The existing exemptions for retirement savings accounts and first home saver accounts are retained, as is the minimum $100 threshold for inclusion in such a statement (or another prescribed amount).[28]

This amendment provides ADIs additional flexibility in adhering to the unclaimed money requirements so that any transactions that take place between 31 December and the time that the statement is furnished to the Treasurer—which can be no later than 31 March—are not subject to the unclaimed money regime.

Item 4 of the Bill repeals and replaces subsection 69(5) of the Banking Act so that amounts required to be paid to the Commonwealth are adjusted to take account of the exemption for accounts that are operated on, either by deposit or withdrawal, between the end of the year and the day the statement is delivered to the Treasurer.[29]

Item 5 of the Bill amends the penalty provisions in subsection 69(5A) of the Banking Act to ensure that the penalty provisions are consistent with the proposed exemption of reactivated accounts from the statement preparation and payment requirements.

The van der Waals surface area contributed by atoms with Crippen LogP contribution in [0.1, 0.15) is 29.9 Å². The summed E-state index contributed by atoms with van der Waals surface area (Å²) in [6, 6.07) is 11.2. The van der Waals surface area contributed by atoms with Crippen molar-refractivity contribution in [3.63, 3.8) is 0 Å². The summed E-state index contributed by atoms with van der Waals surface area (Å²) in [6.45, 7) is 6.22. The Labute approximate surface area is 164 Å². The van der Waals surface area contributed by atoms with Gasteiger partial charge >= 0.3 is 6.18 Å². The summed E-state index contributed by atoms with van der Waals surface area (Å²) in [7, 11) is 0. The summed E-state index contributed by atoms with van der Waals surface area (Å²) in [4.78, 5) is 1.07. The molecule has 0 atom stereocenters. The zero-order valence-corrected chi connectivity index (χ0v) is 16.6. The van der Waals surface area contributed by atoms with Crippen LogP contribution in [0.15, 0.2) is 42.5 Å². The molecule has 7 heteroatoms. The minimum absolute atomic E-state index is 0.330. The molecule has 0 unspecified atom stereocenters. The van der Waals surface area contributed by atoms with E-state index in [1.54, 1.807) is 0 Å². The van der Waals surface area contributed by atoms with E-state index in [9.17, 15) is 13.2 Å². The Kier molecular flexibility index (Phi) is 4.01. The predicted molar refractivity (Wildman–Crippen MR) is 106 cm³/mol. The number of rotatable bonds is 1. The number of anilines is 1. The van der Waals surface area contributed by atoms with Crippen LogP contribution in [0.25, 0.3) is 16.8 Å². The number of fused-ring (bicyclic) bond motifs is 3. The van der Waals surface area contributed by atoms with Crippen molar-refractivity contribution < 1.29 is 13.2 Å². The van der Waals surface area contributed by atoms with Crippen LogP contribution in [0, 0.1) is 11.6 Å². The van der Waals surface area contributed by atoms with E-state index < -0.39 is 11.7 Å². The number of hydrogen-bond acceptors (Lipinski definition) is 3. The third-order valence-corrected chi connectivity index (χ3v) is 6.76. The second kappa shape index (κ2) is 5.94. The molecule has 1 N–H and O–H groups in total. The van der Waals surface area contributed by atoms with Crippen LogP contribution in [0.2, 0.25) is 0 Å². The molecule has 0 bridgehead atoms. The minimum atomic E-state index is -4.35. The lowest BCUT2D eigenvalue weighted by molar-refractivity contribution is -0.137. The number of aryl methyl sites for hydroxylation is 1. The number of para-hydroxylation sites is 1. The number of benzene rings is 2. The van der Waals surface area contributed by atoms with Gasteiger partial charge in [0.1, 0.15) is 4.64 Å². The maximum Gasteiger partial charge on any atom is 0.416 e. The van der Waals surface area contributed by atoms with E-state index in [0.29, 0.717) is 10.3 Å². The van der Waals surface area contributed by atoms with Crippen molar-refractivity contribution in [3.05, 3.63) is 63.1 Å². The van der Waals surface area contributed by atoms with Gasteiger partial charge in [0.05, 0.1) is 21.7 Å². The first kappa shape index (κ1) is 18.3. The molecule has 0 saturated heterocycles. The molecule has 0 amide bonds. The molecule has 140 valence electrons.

Item 6 of the Bill inserts proposed subsection 69(7B) into the Banking Act so that where the Treasurer is satisfied that amounts paid to the Commonwealth an unclaimed money by an ADI exceed the amount that should have been paid, the Treasurer must refund that amount to the ADI.

Application

Item 8 of the Bill provides that the amendments apply for statements to be delivered for the year ending 31 December 2013 and future years.

Item 9 of the Bill captures those moneys which were reported on and paid to the Commonwealth under the Unclaimed Money and Other Measures Act but which have subsequently been found to have been reactivated. In that case, subitem 9(2) of the Bill provides that the Treasurer is to repay those moneys, upon written application from the ADI.

Members, Senators and Parliamentary staff can obtain further information from the Parliamentary Library on (02) 6277 2500.


[1].     That is, 1 July 2013.

[2].     The text of the Banking Act 1959 can be viewed at: http://www.comlaw.gov.au/Details/C2012C00261/Download

[3].     The term ‘ADI’ covers major Australian and Foreign subsidiary banks, as well as Building Societies and Credit Unions. A list of ADIs as at 24 October 2012 is published by the Australian Prudential Regulation Authority at: http://www.apra.gov.au/adi/pages/adilist.aspx

[4].     Section 69, Banking Act 1959.

[5].     Subsection 69(1), Banking Act 1959. Debiting of fees and crediting of interest is not considered to constitute activity. Certain farm management deposit accounts are exempt from these requirements.

[6].     The text of the Banking (Unclaimed Moneys) Regulations can be viewed at: http://www.comlaw.gov.au/Details/F1996B00325

[7].     Subsections 69(3) and 69(5) of the Banking Act 1959.